Lawmakers Wrestle with Lyman Stream Pollution
April 09, 2008 -
AUGUSTA — A Lyman business that turns farm and food waste into organic compost for gardeners is back in trouble with neighbors and state officials because of a slimy, white fungus that has spread in a nearby stream.
The Maine Department of Environmental Protection is seeking a contempt-of-court order to halt pollution discharges from Winterwood Farm after more than two years of off-and-on talks with the company's owner, Robert St. Onge. A hearing is scheduled for April 18 in Biddeford District Court, according to the Attorney General's Office.
Meanwhile, the dispute continues to spill over into the Legislature, where two committees are dueling over how to deal with the problem. One, the Natural Resources Committee, called regulators in Monday for an update on the pollution.
Runoff from the piles of composting wastes spilled into tributaries of Lords Brook in October 2005, and has been continually entering the stream system ever since, according to DEP officials.
Despite efforts to help the company and a court-approved agreement to stop polluting the stream, the operation clearly continues to be in violation, said Andrew Fisk, director of the DEP's land and water bureau.
Neighbors and state officials say the fungus, which blooms in the presence of the polluted runoff, has gotten worse and spread beyond a dam more than a mile downstream from the compost operation.
Charles and Roxann Gregory, who live along the brook, wrote to the DEP last week asking the state to shut down the business to save the stream.
"Once again, Lords Brook and Pond in Lyman is inundated with a white aquatic fungus growing thick all over the pond and stream, giving it the appearance of used toilet paper everywhere you look," they wrote.
State officials say thick blooms of the fungus, which is always present but usually not visible, smothers aquatic life in what is classified as a high-value trout stream.
The owner of Winterwood Farm, Robert St. Onge, did not attend the presentation and could not be reached Monday afternoon. He has blamed the DEP for being inflexible and making it too difficult and costly to fix the problem.
An official from the Maine Agriculture Department told lawmakers the discharges could be stopped if Winterwood Farm is given more time. Matthew Randall, an agricultural compliance officer, said St. Onge is working to get a federal grant that could pay for expanding detention ponds to contain runoff from the composting piles of waste.
"He doesn't want to see degradation. He doesn't want to see his name associated with pollution and all that," said Randall.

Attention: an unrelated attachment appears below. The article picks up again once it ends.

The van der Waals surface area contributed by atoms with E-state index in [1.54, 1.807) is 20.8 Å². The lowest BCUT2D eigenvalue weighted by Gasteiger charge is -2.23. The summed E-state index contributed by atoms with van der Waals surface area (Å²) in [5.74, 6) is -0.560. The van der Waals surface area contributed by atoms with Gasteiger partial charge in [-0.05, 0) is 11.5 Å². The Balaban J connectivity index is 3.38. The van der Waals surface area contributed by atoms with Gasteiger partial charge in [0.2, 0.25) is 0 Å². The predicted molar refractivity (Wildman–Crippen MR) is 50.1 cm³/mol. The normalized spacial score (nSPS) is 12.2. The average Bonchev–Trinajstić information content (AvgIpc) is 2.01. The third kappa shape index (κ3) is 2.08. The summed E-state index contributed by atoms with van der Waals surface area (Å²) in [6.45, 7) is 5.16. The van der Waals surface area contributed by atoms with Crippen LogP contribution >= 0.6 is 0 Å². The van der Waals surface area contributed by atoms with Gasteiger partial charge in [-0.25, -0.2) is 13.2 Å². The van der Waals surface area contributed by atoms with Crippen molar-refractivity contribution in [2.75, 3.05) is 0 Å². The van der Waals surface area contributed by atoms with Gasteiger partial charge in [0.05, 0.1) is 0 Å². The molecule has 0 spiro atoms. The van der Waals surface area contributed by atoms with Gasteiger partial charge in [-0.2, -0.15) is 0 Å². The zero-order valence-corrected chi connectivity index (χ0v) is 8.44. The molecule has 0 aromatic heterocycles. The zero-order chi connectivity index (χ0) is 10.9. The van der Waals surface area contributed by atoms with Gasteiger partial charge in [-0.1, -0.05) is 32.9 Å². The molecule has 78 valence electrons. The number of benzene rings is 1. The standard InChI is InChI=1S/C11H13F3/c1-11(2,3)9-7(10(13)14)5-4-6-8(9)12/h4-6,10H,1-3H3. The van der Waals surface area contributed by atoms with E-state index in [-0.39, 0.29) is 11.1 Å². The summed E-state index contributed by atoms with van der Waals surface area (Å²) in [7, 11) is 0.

A representative of Winterwood Farm and a group of large compost operators said St. Onge's company is in bankruptcy.
"The problem is he can't afford to make the upgrades," said Jed Rathband, spokesman for the Maine Agricultural Composters Association.
The federal grant could help, but it can't be awarded if the company is considered to be in violation, Rathband said.
Some Maine lawmakers, meanwhile, said the company has already been given too much time.
"He's got to realize this is Maine water, that he doesn't own it, the people of Maine do, and he has no right to pollute it," said Sen. John Martin, D-Eagle Lake. "I don't want to criticize DEP, but it's gone on too long."
Fisk said the DEP cannot shut the operation down, although the court could.
Members of the Legislature's Agriculture, Conservation and Forestry Committee see it differently, focusing more on the Winterwood Farm's value as a recycler of tons of farm and food waste.
"If we could stop those (detention) ponds from overflowing, I think we've got a golden opportunity there," said Rep. Donald Marean, R-Hollis.
The Agriculture committee has submitted a bill on behalf of St. Onge and others that would shift regulatory authority from the DEP to the Agriculture Department. A similar bill failed last year, but led to a formal agreement by DEP and Agriculture officials to work together.
Members of the Natural Resources Committee opposed the idea after listening to the presentation Monday, saying the DEP is charged with protecting the state's waters. Some said violators shouldn't get to choose which agency they deal with.
But a chairwoman of the Agriculture committee who sat through the presentation raised her voice in protest when Agriculture officials weren't given a chance to comment.
"The issue is to stop this guy right now. We haven't been able to," said Wendy Pieh, D-Bremen. "If we don't work together, which is not what you're doing today, we're not going to stop this."
By JOHN RICHARDSON, this article first appeared in the Portland Press Herald, April 8, 2008.
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